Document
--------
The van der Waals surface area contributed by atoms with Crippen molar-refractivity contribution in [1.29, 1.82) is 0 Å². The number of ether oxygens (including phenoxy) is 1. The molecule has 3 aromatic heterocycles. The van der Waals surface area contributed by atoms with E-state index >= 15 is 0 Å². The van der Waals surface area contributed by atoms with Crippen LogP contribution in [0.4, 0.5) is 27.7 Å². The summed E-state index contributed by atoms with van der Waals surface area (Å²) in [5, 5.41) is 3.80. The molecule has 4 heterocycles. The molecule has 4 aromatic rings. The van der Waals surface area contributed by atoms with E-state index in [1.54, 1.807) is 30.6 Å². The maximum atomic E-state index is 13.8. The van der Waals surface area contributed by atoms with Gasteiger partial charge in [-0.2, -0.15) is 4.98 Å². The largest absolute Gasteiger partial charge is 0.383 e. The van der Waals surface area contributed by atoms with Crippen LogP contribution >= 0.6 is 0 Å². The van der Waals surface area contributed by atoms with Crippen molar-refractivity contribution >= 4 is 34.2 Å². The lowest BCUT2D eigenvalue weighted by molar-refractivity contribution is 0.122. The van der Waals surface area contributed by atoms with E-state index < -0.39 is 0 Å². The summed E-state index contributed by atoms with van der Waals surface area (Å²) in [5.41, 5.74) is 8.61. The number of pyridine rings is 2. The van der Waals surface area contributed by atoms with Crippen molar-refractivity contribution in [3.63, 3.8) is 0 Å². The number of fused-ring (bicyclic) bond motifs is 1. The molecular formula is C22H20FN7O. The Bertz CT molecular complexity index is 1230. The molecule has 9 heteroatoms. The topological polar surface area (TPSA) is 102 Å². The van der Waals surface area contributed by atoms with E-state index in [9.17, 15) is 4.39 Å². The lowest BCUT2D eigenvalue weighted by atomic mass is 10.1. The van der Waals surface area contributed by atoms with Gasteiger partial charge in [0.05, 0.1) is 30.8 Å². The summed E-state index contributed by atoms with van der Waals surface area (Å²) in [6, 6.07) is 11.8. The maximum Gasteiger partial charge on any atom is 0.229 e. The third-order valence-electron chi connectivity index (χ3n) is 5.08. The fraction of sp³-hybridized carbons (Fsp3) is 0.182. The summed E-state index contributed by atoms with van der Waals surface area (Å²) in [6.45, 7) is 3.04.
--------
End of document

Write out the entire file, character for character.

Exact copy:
The van der Waals surface area contributed by atoms with Crippen molar-refractivity contribution in [1.29, 1.82) is 0 Å². The number of ether oxygens (including phenoxy) is 1. The molecule has 3 aromatic heterocycles. The van der Waals surface area contributed by atoms with E-state index >= 15 is 0 Å². The van der Waals surface area contributed by atoms with Crippen LogP contribution in [0.4, 0.5) is 27.7 Å². The summed E-state index contributed by atoms with van der Waals surface area (Å²) in [5, 5.41) is 3.80. The molecule has 4 heterocycles. The molecule has 4 aromatic rings. The van der Waals surface area contributed by atoms with E-state index in [1.54, 1.807) is 30.6 Å². The maximum atomic E-state index is 13.8. The van der Waals surface area contributed by atoms with Gasteiger partial charge in [-0.2, -0.15) is 4.98 Å². The largest absolute Gasteiger partial charge is 0.383 e. The van der Waals surface area contributed by atoms with Crippen LogP contribution >= 0.6 is 0 Å². The van der Waals surface area contributed by atoms with Crippen molar-refractivity contribution >= 4 is 34.2 Å². The lowest BCUT2D eigenvalue weighted by molar-refractivity contribution is 0.122. The van der Waals surface area contributed by atoms with E-state index < -0.39 is 0 Å². The summed E-state index contributed by atoms with van der Waals surface area (Å²) in [5.41, 5.74) is 8.61. The number of pyridine rings is 2. The van der Waals surface area contributed by atoms with Crippen molar-refractivity contribution in [3.63, 3.8) is 0 Å². The number of fused-ring (bicyclic) bond motifs is 1. The molecular formula is C22H20FN7O. The Bertz CT molecular complexity index is 1230. The molecule has 9 heteroatoms. The topological polar surface area (TPSA) is 102 Å². The van der Waals surface area contributed by atoms with E-state index in [9.17, 15) is 4.39 Å². The lowest BCUT2D eigenvalue weighted by atomic mass is 10.1. The van der Waals surface area contributed by atoms with Gasteiger partial charge in [0.05, 0.1) is 30.8 Å². The summed E-state index contributed by atoms with van der Waals surface area (Å²) in [6, 6.07) is 11.8. The maximum Gasteiger partial charge on any atom is 0.229 e. The third-order valence-electron chi connectivity index (χ3n) is 5.08. The fraction of sp³-hybridized carbons (Fsp3) is 0.182. The summed E-state index contributed by atoms with van der Waals surface area (Å²) in [6.45, 7) is 3.04.